> statements of faith were also part of the “good deposit.”
      >
      > Later, Gregory of Nyssa would write, “Let the inspired Scriptures
      > then be our umpire, and the vote of truth will be given to those whose
      > dogmas are found to agree with the Divine words” (“On the Holy
      > Trinity”, NPNF, p. 327). John Chrysostom would write, “I will not
      > rely on my own opinions, but instead, prove them with Scripture, so the
      > matter will remain certain and steadfast” (Homily 8 “On Repentance
      > and the Church”).
      >
      > So the issue is much more nuanced than most appreciate today.
      > Sadly, most Lutherans have bought into the current-day Protestant
      > understanding of “sola Scriptura,” which is really “nuda
      > Scriptura.” Scripture does not teach “nuda Scriptura,” but it
      > does allow for “sola Scriptura” properly understood.
      >
      > You need to find out if you friend is talking about “nuda
      > Scriptura” or the real “sola Scriptura.” One is biblical, the
      > other is not.
      >
      > --Rich Futrell, Pastor
      > Shepherd of the Hills Lutheran Church, Kimberling City, MO
      > http://sothl.com
      >
      > Where we receive and confess the faith of the Church (in and with the
      > Augsburg Confession): The faith once delivered to the saints, the faith
      > of Christ Jesus, His Word of the Gospel, His full forgiveness of sins,
      > His flesh and blood given and poured out for us, and His gracious gift
      > of life for body, soul, and spirit.
      >
      >
      >
      >
      > [Non-text portions of this message have been removed]
      >
    • randall hay
      Blessed Theodoret and St John Chrysostom likewise see do not go beyond what is written as a reference to what the Bible says about not being proud.
      Message 2 of 7 , Oct 11, 2011
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        Blessed Theodoret and St John Chrysostom likewise see "do not go beyond what is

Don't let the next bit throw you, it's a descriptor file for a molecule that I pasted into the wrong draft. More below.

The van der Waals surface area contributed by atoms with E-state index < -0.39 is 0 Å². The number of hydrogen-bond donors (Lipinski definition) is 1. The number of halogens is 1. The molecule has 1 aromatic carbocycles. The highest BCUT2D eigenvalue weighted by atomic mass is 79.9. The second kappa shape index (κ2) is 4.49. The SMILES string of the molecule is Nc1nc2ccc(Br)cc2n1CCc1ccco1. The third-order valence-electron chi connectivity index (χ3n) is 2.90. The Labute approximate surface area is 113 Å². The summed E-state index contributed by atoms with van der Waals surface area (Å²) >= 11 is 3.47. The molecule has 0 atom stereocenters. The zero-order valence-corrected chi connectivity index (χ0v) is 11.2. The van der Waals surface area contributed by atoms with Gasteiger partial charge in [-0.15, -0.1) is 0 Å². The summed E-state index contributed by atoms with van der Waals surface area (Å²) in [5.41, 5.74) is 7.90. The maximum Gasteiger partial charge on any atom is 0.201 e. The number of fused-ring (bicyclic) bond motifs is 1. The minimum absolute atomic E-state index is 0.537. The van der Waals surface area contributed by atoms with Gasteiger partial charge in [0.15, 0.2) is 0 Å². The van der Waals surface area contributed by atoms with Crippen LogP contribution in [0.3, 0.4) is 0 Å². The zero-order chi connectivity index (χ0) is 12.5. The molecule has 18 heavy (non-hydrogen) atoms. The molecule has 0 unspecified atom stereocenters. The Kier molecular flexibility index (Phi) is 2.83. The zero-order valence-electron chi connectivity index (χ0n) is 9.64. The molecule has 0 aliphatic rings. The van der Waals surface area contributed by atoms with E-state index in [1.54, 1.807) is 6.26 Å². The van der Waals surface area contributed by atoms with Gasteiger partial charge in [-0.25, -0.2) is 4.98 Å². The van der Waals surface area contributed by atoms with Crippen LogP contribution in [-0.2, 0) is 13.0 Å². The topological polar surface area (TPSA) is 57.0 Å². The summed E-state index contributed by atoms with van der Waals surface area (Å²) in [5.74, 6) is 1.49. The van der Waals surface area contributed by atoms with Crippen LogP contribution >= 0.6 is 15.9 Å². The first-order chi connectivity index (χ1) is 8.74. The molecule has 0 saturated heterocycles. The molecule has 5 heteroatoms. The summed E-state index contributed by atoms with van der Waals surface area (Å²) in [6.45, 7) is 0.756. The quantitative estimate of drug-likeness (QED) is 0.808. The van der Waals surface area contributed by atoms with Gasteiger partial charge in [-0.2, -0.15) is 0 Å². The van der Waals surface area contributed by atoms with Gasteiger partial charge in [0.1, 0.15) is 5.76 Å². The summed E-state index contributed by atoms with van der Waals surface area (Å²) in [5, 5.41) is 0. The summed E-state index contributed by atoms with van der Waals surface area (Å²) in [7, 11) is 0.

written" as a reference to what the Bible says about not being proud. Theodoret
        tosses out Mk 9:35 and 10:44 as examples; Chrysostom Mt 7:3.


        Neither would quibble with any other examples (which, as the OSB suggests, can
        be found in every nook and corner of Scripture).

        For the purposes of the question at hand, neither sees "do not go beyond what is
        written" to imply that one can interpret Scripture individually, without the
        teaching handed down by the apostles and preserved in the Church, "tradition."

        By the way, the NIV always translates paradosis as "tradition" when it is used
        in a negative sense; when Scripture speaks of paradosis in a postive sense ,the
        NIV translates it "teaching" or something.

        So much for faithfulness to Scripture.





        ________________________________
        From: Richard K. Futrell <PastorFutrell@...>
        To: LutheransLookingEast@yahoogroups.com
        Sent: Mon, October 10, 2011 4:59:52 PM
        Subject: Re: [LutheransLookingEast] 1 Cor 4:6




        Josh:

        WARNING: Lutheran Response!

        Josh, I’ll share with you my understanding as a Lutheran who likes
        to lurk on this board.

        1 Corinthians 4:1 says that the Corinthians Christians should
        consider Paul and Sosthenes, the authors of 1st Corinthians, as
        “servants of Christ and stewards of the mysteries of God.” In that
        context, Paul and Sosthenes say as an Apostle and elder or bishop
        “not to go beyond what is written.”

        Normally, "what is written" refers to Scripture. But we can’t
        state what is specifically what is being referenced? Is it the gospels
        of Matthew, Mark, and Luke (certainly not John!). If not, it would, at
        least, refer to Christian scriptures existing when Paul and Sosthenes
        wrote 1 Corinthians--around the mid-fifties of the first century A.D.